J.D. LINES – Senior Topographic Surveyor



Following the siting of auroral photo theodolites at each end of the Island, some 20 miles apart, members of successive A.N.A.R Expeditions (Grant, Wilkinson and Cole), endeavoured to connect these instruments by triangulation survey to obtain the interconnecting length and azimuth. This was a task undertaken by the auroral physicists in addition to their normal duties.

The relative positions of the instruments were required to an accuracy of 1:5,000 so that accurate determination of position in space of the aurora could be obtained from simultaneous photography of this phenomenon from the cameras at each end of the island.

The triangulation was, of necessity, carried along the plateau of the island, and completed during the term of the 1956 expedition. This was an achievement in itself owing to almost completely prevalent conditions of low cloud, fog, rain and the strong westerly winds. Transport of equipment and other necessities is entirely by manpower as movement of vehicles is restricted to the area immediately surrounding the main camp.


Computation of this work during 1957 induced some doubt of the accuracy of the work conducted under such trying conditions, and it was decided to make physical checks of some of the shorter lines during the relief of the 1957 expedition.


Macquarie Island is a long narrow plateau rising steeply from the sea and surrounded generally by a narrow coastal terrace. The rock is of igneous origin and the plateau, generally at elevations between 700 and 1000 foot with peaks to 1400 foot, is undulating, dotted with lakes, and offers very spongy and wet walking conditions over moss and occasional patches of scree.

The only substantial vegetation is coarse tussock grass extending from sea level to varying heights along the sides of the plateau particularly on the more protected eastern side.


The following extracts are taken from A.N.A.R.E. Interim Report No.14 – “Macquarie Island".


The island is subject to persistent cloud cover and there is little bright sunshine. Rain, drizzle, snow and small hail are frequent but generally light, and give an annual precipitation of 40 inches occurring on about 330 days of the year. Fogs and misty conditions occur frequently at all seasons. Completely cloudless skies are uncommon.


From tables in the report the mean daily maximum and minimum temperatures (°F) for the year are 42.9 and 36.8 and for the month of December, 45.7 and 39.9.


The air is rarely far from saturation. Approximately half the observations show a relative humidity of 90% or greater, while approximately one tenth show a relative humidity of less than 70%. The mean relative humidity is 88%.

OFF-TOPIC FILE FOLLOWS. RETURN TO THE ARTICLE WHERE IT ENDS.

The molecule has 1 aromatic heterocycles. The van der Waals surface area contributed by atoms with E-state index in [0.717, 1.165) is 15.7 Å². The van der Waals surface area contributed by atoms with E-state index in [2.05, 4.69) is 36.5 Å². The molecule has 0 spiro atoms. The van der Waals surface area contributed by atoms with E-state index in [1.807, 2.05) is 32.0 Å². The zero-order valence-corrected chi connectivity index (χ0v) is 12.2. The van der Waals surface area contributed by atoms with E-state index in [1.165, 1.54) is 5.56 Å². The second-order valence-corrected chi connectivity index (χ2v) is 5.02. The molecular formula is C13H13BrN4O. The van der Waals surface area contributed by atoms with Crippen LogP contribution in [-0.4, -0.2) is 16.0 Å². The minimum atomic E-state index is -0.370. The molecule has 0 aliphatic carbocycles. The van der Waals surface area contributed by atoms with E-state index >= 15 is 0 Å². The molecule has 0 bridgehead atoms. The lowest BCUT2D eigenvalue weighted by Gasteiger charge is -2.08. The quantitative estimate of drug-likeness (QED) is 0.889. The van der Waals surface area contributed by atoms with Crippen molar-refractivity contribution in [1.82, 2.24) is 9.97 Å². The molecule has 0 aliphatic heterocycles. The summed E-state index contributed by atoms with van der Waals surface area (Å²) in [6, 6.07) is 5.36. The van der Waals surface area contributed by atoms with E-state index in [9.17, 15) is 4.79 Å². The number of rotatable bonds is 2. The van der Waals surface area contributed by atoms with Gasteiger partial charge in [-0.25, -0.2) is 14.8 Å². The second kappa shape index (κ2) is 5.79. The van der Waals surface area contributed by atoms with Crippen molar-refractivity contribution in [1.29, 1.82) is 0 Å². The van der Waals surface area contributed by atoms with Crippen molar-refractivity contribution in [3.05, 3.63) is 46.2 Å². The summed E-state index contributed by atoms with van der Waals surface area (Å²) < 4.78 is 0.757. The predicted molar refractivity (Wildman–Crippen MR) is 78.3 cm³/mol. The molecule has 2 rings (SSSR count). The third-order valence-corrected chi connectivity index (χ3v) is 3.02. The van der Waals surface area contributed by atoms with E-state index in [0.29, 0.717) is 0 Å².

Calm conditions prevail for 35 of the time and the median wind is very nearly 20 knots.

Macquarie Island looking south with ANARE Base in low area at centre of photo.


Three lines were checked during the relief period and confirmed the view that the base length was of the order of accuracy of 1:100 at best.

These checks involved a return journey on foot between the main camp at Buckles bay and the southern camp at Hurd Point, and yielded not only the information sought but provided a first hand experience of the difficulties, particularly the low cloud base at frequently 600 feet, that would face any survey party attempting to undertake triangulation in a reasonable time.

The alternatives were reduced to leaving a wintering party for a year to reobserve 20 miles of triangulation with no real prospect of a successful conclusion, or to attempt a coastal traverse on the lee side of the island employing the recently proved Tellurometer equipment.

Coastal traversing had the additional advantages of being below the cloud base and fairly accessible by foot.

It was felt the latter proposal, with good logistic support, could be completed within the time available during the 1957-58 relief.

The long hours of daylight during the limited time available for the many and varied domestic and scientific tasks to be undertaken during the relief, were to prove the margin between success and failure.


After joint consideration or the alternatives between Antarctic Division and Division of National Mapping, it was agreed that the coastal traverse should be attempted.

To ensure the best prospect of success, the survey party consisted of six (6) men (see Appendix ‘A’) and it was to be supported by a helicopter, a Hiller 12C, chartered by Antarctic Division and carried on the ship, M.V. "Thala Dan".

The ship departed Melbourne on 26th November and survey operations began on 1st December and ceased on 12th December.


The major items consisted of two (2) sets of Tellurometer equipment, three (3) Wild T2 theodolites and three (3) dry-cell operated V.H.F. transceivers. The spare set of Tellurometer equipment was loaned by the Royal Australian Navy.


Reconnaissance and marking were undertaken with the helicopter, and in all seven stations were established. The survey party broke into 2 or 3 groups as required and were transported on occasions by helicopter, ship, ship's boat, DUKW and dinghy.

The sudden closing of visibility, the choppy sea and strong winds frequently necessitated walking and back-packing the equipment.

Systematic organisation frequently broke down when, for instance, the whole party was on the ship and after one party or portion of a party was landed by helicopter, the weather would suddenly close in and the manning of the other and of the line was not completed. Owing to the limited load capacity of the helicopter, only emergency rations and life jackets could be carried on a single trip and the landed party, if still abandoned at nightfall, were faced with the necessity of covering equipment and walking some distance to shelter.

However, with the helpful co-operation of the ship's officers and the Expedition leader, hasty organisation made good use of the suitable weather for the various forms of transport.